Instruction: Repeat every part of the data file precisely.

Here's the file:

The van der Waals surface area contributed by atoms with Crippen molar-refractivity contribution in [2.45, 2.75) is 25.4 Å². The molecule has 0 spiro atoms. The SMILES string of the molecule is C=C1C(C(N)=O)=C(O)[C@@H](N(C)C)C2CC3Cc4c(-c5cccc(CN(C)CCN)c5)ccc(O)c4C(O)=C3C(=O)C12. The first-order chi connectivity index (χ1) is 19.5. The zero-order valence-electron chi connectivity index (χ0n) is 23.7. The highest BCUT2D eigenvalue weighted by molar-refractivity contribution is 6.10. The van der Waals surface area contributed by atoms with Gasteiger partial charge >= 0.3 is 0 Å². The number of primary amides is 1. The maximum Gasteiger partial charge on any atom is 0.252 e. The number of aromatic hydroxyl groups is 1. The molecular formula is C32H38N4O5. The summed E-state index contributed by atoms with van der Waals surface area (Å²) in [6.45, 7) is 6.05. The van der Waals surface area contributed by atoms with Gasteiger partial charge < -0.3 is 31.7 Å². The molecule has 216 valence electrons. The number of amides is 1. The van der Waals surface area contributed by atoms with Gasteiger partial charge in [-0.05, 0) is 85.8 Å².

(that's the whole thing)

The van der Waals surface area contributed by atoms with Crippen molar-refractivity contribution in [2.45, 2.75) is 25.4 Å². The molecule has 0 spiro atoms. The SMILES string of the molecule is C=C1C(C(N)=O)=C(O)[C@@H](N(C)C)C2CC3Cc4c(-c5cccc(CN(C)CCN)c5)ccc(O)c4C(O)=C3C(=O)C12. The first-order chi connectivity index (χ1) is 19.5. The zero-order valence-electron chi connectivity index (χ0n) is 23.7. The highest BCUT2D eigenvalue weighted by molar-refractivity contribution is 6.10. The van der Waals surface area contributed by atoms with Gasteiger partial charge >= 0.3 is 0 Å². The number of primary amides is 1. The maximum Gasteiger partial charge on any atom is 0.252 e. The number of aromatic hydroxyl groups is 1. The molecular formula is C32H38N4O5. The summed E-state index contributed by atoms with van der Waals surface area (Å²) in [6.45, 7) is 6.05. The van der Waals surface area contributed by atoms with Gasteiger partial charge < -0.3 is 31.7 Å². The molecule has 216 valence electrons. The number of amides is 1. The van der Waals surface area contributed by atoms with Gasteiger partial charge in [-0.05, 0) is 85.8 Å².